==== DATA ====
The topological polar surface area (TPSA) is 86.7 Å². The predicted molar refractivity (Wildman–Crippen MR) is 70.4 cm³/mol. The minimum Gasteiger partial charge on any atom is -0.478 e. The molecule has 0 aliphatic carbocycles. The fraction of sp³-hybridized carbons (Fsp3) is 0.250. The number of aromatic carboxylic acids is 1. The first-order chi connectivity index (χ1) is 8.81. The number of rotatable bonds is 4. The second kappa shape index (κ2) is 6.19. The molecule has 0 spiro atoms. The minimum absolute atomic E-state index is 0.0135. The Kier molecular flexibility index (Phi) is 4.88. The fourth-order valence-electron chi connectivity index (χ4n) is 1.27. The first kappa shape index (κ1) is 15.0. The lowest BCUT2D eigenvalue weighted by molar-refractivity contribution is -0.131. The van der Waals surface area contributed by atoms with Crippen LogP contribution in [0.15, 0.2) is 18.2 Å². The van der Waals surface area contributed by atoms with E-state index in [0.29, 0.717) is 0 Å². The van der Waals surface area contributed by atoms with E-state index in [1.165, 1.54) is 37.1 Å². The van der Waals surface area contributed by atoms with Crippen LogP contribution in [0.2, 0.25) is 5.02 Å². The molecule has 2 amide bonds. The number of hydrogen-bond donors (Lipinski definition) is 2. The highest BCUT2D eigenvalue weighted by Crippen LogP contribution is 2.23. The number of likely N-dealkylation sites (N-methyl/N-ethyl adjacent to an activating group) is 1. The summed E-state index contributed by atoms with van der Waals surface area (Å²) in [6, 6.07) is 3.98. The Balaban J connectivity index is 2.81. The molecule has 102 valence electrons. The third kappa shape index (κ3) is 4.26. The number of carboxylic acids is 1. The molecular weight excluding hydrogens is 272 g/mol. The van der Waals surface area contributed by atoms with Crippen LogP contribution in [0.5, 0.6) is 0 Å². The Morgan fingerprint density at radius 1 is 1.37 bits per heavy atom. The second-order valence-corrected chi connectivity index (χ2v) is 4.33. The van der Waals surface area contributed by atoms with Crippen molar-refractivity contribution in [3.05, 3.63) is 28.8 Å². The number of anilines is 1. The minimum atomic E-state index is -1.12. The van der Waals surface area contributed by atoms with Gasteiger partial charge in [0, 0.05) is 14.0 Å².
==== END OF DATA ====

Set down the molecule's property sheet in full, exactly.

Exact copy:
The topological polar surface area (TPSA) is 86.7 Å². The predicted molar refractivity (Wildman–Crippen MR) is 70.4 cm³/mol. The minimum Gasteiger partial charge on any atom is -0.478 e. The molecule has 0 aliphatic carbocycles. The fraction of sp³-hybridized carbons (Fsp3) is 0.250. The number of aromatic carboxylic acids is 1. The first-order chi connectivity index (χ1) is 8.81. The number of rotatable bonds is 4. The second kappa shape index (κ2) is 6.19. The molecule has 0 spiro atoms. The minimum absolute atomic E-state index is 0.0135. The Kier molecular flexibility index (Phi) is 4.88. The fourth-order valence-electron chi connectivity index (χ4n) is 1.27. The first kappa shape index (κ1) is 15.0. The lowest BCUT2D eigenvalue weighted by molar-refractivity contribution is -0.131. The van der Waals surface area contributed by atoms with Crippen LogP contribution in [0.15, 0.2) is 18.2 Å². The van der Waals surface area contributed by atoms with E-state index in [0.29, 0.717) is 0 Å². The van der Waals surface area contributed by atoms with E-state index in [1.165, 1.54) is 37.1 Å². The van der Waals surface area contributed by atoms with Crippen LogP contribution in [0.2, 0.25) is 5.02 Å². The molecule has 2 amide bonds. The number of hydrogen-bond donors (Lipinski definition) is 2. The highest BCUT2D eigenvalue weighted by Crippen LogP contribution is 2.23. The number of likely N-dealkylation sites (N-methyl/N-ethyl adjacent to an activating group) is 1. The summed E-state index contributed by atoms with van der Waals surface area (Å²) in [6, 6.07) is 3.98. The Balaban J connectivity index is 2.81. The molecule has 102 valence electrons. The third kappa shape index (κ3) is 4.26. The number of carboxylic acids is 1. The molecular weight excluding hydrogens is 272 g/mol. The van der Waals surface area contributed by atoms with Crippen LogP contribution in [0.5, 0.6) is 0 Å². The Morgan fingerprint density at radius 1 is 1.37 bits per heavy atom. The second-order valence-corrected chi connectivity index (χ2v) is 4.33. The van der Waals surface area contributed by atoms with Crippen molar-refractivity contribution in [3.05, 3.63) is 28.8 Å². The number of anilines is 1. The minimum atomic E-state index is -1.12. The van der Waals surface area contributed by atoms with Gasteiger partial charge in [0, 0.05) is 14.0 Å².